This research contributes to a gap in the REDD+ literature by undertaking—to our knowledge—the first fine-scale (using regionally specific data) financial assessment of REDD+ (compliance and voluntary market) within a floodplain case study. A floodplain system was selected as these regions are some of the most biologically diverse terrestrial systems globally, yet are highly threatened by the expansion of oil palm agriculture [22]. Understanding where and to what degree REDD+ might be financially competitive with oil palm could therefore help target limited REDD+ funds to key biodiversity areas such as floodplains.

Specifically in this paper, we assess whether REDD+ could provide a financial solution for landholders (both large commercial plantations and smallholders) to forgo converting unprotected forest to oil palm in the Kinabatangan floodplain in Sabah, Malaysian Borneo. We generated fine-scale categorical forest carbon stock maps in metric tons (or Mega-gram) of carbon (MgC), using field data and an Object-Based Image Analysis (OBIA) approach and best available data for oil palm carbon stock for the region, to generate the REDD+ reference level (i.e., oil palm carbon stock). We undertook fine-scale carbon accounting for REDD+ using different carbon price scenarios to quantify net present value (NPV) of degraded yet biologically valuable unprotected forests and compared these with potential NPV of variable oil palm productivity calculated for the study region [23]. Additionally, we undertook coarse-scale economic models to compare results against those generated in the fine-scale models. We also considered policy constraints that limit landholders to enter into a REDD+ program and discuss the issues regarding current policy for the case study region.

Materials and Methods

Ethics statement

To conduct the research in Sabah, Malaysia, a research permit was obtained initially from the Economic Planning Unit (EPU) then from the Sabah Biodiversity Centre (SaBC). Additionally, the Sabah Wildlife Department was the official in-country counterpart for this research and Sabah Forestry Department was a partner to this study.

REDD+ context

Malaysia is a ratified party of the Kyoto Protocol under the UNFCCC and has committed to reduce National Level Carbon emissions by 40% by 2020 referenced against 2005 levels [24]. Malaysia has identified REDD+ as one strategy to achieve this target, and has undertaken ‘REDD+ Readiness’ to develop reference levels, strengthen governance capacity, source financing etc, at national and State levels [24]. Additionally, Sabah is a recipient of a sub-national/State EU-REDD funded project. This EU-REDD project is providing technical support for monitoring, reporting and verification (MRV), safeguard development, and enhancing capacity; as well as implementing three, four year, pilot studies to assess local community and biodiversity aspects of REDD+, with one located in the Lower Kinabatangan floodplain. Despite multiple REDD+ activities in Sabah, to our knowledge no financial assessments have been undertaken to assess the economic viability of this mechanism. Ensuring the economic feasibly of REDD+ in potentially high opportunity cost landscapes is vital to ensure its effectiveness [3].

Study area

Our study largely focused on the unprotected forests left (30,173 ha) within the Lower Kinabatangan floodplain study region, which encompassed a total area of 520,269 ha and comprised of 48% (250,617 ha) of cultivated oil palm, and 48% of protected, managed or unprotected forest (as of 2010–11) [23]. Managed forests include Commercial Forest Reserves and Mangrove Forest Reserves, with fully protected areas including the Lower Kinabatangan Wildlife Sanctuary and Virgin Forest Reserves, all herein known as ‘protected areas’. Specific forest types in this region, are associated with mangrove, flooded forest, and dry (humid) forest systems (see Table 1 for details), many of which are considered threatened [25]. Most forest in the region has undergone mechanised intensive selective logging, and significant forest loss has occurred resulting in severe forest fragmentation [2627]. Although degraded and fragmented, remaining forest has significant carbon stock [20]. Moreover, unprotected forests are crucial in maintaining connectivity between protected areas and in providing habitat for significant populations of endemic and threatened IUCN Red List mammal species e.g. the Bornean orangutan (Pongo pygmaeus morio) circa 800 individuals [28]; proboscis monkey (Nasalis larvatus) circa 1,450 individuals [2930]; and the Bornean elephant (Elephas maximus borneensis) circa 300 individuals [31].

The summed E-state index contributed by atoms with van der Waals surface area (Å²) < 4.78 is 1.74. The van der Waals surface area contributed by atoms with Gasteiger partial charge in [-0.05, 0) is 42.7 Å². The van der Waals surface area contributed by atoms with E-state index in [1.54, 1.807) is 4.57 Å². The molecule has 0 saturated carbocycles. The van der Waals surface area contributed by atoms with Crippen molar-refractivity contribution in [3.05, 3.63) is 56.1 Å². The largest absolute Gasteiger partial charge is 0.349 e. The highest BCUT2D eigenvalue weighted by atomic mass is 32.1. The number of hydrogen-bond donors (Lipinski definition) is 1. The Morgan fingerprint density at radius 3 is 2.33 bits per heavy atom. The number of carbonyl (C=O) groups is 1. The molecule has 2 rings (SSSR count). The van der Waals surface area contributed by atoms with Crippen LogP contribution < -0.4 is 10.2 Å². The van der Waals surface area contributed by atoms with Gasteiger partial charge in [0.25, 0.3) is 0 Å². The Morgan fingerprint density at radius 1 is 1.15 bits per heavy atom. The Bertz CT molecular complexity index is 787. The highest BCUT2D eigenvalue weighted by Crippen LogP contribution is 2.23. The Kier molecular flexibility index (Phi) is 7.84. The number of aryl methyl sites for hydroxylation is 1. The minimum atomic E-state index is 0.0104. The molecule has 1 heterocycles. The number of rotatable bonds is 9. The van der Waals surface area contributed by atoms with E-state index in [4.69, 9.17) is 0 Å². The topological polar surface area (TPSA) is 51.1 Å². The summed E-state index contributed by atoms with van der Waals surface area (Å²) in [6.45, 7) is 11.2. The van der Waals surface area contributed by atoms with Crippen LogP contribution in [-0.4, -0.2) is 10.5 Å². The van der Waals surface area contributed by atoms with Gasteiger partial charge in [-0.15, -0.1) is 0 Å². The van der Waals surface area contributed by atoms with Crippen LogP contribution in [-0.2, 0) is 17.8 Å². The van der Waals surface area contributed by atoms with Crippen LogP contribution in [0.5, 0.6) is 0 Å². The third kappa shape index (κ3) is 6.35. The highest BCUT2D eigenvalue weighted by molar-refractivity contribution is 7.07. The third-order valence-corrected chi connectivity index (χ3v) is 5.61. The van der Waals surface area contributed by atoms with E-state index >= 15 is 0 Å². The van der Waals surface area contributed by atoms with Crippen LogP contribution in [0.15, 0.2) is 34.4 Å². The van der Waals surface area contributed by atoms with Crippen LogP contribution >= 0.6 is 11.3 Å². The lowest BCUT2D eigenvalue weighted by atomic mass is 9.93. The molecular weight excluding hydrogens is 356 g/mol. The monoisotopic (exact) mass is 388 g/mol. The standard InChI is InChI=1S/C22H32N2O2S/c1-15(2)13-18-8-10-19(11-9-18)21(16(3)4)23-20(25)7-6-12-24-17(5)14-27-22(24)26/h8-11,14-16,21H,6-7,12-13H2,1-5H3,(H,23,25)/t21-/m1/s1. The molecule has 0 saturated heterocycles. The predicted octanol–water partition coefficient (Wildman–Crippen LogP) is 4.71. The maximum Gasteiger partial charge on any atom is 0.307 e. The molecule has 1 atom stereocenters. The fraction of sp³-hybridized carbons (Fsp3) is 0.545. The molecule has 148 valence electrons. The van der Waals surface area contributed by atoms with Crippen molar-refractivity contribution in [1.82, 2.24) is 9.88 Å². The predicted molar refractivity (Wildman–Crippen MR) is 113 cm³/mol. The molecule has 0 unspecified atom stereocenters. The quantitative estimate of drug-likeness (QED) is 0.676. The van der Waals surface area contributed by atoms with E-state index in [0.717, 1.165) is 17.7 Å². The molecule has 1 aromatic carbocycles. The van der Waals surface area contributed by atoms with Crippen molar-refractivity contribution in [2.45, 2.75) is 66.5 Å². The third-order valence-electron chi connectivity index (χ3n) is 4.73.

Table 1. Forest systems and forest types with corresponding extent, plot data extent (ha), estimated annual flooding periods, and predicted oil palm productivity class.

Despite the conservation value of these unprotected forests, more than 64% have been allocated (otherwise known as ‘alienated’) by title for conversion to either large commercial oil palm plantations (under Country Land Title) or oil palm smallholdings (under Native Title) [23]. What little land is untitled is classified as State land [23]. These data are from undated cadastral maps and therefore the actual percentage of alienated land is likely higher than 64%. This means that most of the unprotected forests are likely threatened with conversion in the imminent future. However, floodplains are heterogeneous in their suitability for oil palm cultivation and in the study region it is predicted that at least 54% of the unprotected forest is unsuitable for this crop, due to tidal or seasonal monsoon inundation and an inability for palms to tolerate such flooding [23]. If converted, costs of oil palm establishment would likely outweigh potential revenue.